Simon Birmingham has announced the deregulation of university fees will be delayed until 2017 at the earliest.
New Education Minister Simon Birmingham says the Turnbull government will abandon plans to deregulate university fees in time for 2016.
Labor want to position itself as the education party.
Labor has released a higher education policy intended to restart a discussion stalled by the failure of the Coalition’s deregulation package to pass the Senate. What is the point of the promised funding guarantee?
Labor has said it would immediately scrap cuts to higher education if it won office.
The opposition’s statement today rules out a number of the current government’s policies. Deregulation, as they’ve said before, but also plans to expand the demand-driven system.
Universities need to be encouraged to collaborate more, not compete more.
Currently universities collaborate with one another and with other sectors in myriad ways, greater competition through deregulation could discourage such collaborations.
Australia ranks 30th of 31 OECD countries for public investment in higher education.
What are some of the consequences for reduced and declining government funding for Australia’s university sector?
If Shorten wants to bring back compacts he should learn from the first time.
If a future government does decide to resurrect compact-like agreements, they should learn from the first two goes with them.
More expensive universities aren’t necessarily better, but international students usually think so.
International students are more attracted to universities that charge more, so would price equal quality in the eyes of Aussie students if fees were uncapped?
If universities increase their fees and students can’t pay their loans, should the university be held responsible?
ANU economists argue that Australian universities should have “skin in the game” on Higher Education Loan Program (HELP) debts.
Australia’s universities all have pretty high standards, so how to pick one?
All of the universities in Australia are of a high standard, so what makes them so good, and how do you choose between them?
Are universities counting their pennies?
Education fund via Lucian Milasan/www.shutterstock.com
As universities swallow a £150m cut to their teaching budgets, are they in a stable financial position?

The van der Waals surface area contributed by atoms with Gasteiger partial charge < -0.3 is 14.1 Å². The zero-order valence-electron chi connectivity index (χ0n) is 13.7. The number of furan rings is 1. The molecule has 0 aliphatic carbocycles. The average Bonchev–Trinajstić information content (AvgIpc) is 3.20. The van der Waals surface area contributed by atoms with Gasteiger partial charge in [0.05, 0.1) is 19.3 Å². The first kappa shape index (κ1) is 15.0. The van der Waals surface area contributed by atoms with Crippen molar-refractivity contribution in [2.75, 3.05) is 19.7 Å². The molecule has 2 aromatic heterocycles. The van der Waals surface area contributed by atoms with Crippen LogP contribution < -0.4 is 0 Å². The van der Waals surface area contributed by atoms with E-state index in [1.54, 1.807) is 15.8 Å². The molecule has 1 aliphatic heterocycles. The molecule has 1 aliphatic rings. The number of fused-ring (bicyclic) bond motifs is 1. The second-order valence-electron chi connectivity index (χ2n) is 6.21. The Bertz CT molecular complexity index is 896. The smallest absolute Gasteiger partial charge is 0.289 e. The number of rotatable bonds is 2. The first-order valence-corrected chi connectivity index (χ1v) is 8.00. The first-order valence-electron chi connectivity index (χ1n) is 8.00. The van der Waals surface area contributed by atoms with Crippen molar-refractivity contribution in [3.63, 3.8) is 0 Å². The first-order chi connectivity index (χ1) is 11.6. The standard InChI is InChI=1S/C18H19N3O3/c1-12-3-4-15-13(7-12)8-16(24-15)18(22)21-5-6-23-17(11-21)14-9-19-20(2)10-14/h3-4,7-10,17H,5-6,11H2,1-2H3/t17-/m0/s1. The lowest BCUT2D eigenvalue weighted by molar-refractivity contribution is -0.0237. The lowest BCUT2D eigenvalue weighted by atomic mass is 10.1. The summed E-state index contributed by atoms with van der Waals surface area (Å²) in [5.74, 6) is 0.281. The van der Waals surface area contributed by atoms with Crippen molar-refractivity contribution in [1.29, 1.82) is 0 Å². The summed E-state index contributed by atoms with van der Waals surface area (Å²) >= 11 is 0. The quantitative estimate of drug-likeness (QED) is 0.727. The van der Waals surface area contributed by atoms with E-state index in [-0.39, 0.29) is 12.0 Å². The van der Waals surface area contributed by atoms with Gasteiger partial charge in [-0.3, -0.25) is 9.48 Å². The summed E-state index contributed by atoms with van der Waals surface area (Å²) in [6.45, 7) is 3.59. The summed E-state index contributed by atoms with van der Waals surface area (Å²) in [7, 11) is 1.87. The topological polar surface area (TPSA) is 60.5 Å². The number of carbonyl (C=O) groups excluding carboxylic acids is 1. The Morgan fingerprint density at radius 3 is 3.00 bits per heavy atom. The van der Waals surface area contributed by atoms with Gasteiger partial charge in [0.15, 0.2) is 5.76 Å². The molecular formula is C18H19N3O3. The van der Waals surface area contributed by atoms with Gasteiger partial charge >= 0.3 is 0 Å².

Graduating, but with how much debt?
Policies announced in George Osborne's budget could harm students' access to university and cost the state more.
On your own from here?
Piggy bank via Karen Roach/www.shutterstock.com
There are suggestions that grants to help students cover their living costs could be cut.
It’s in universities’ best interests to keep the government onside.
Should publicly funded institutes such as universities be allowed to make political donations?
The university experience means more than a piece of paper and a photo in a cap and gown.
We value the boosted career and wealth outcomes for graduates and what that does for our economy, but university has more value than that.
Academics want to conduct blue sky research, but that’s not why people pay to go to university.
Knowledge for the sake of knowledge is important, but universities, as public institutions, have a responsibility to fulfil their public role too.
Promoting and funding teaching projects needs to be national, and not favour the elite universities.
A government office to support teaching has been put out to tender, but will the university that wins the contract be fair in doling out funds and projects?
Cuts to funding in education and research shows a lack of planning for the future.
You could be forgiven for thinking that education was left largely untouched in Tuesday’s federal budget. But the tinkerings to last year's education budget still mean a "fail" for education funding.
Despite being rolled twice, the budget is trying again with fee deregulation.
Today’s budget fails to provide any new incentives to a Senate that is going to need a strong reason to give the deregulation bill a third run.
Back to school for Nicky Morgan.
The Prime Minister's Office/flickr
From a College of Teaching to vocational education, international students and whether to raise tuition fees, there is a lot in the ministers' inboxes.
The Finance Minister, Mathias Cormann promised on budget eve that the government remains committed to the package of changes to higher education reforms announced by Education Minister Christopher Pyne…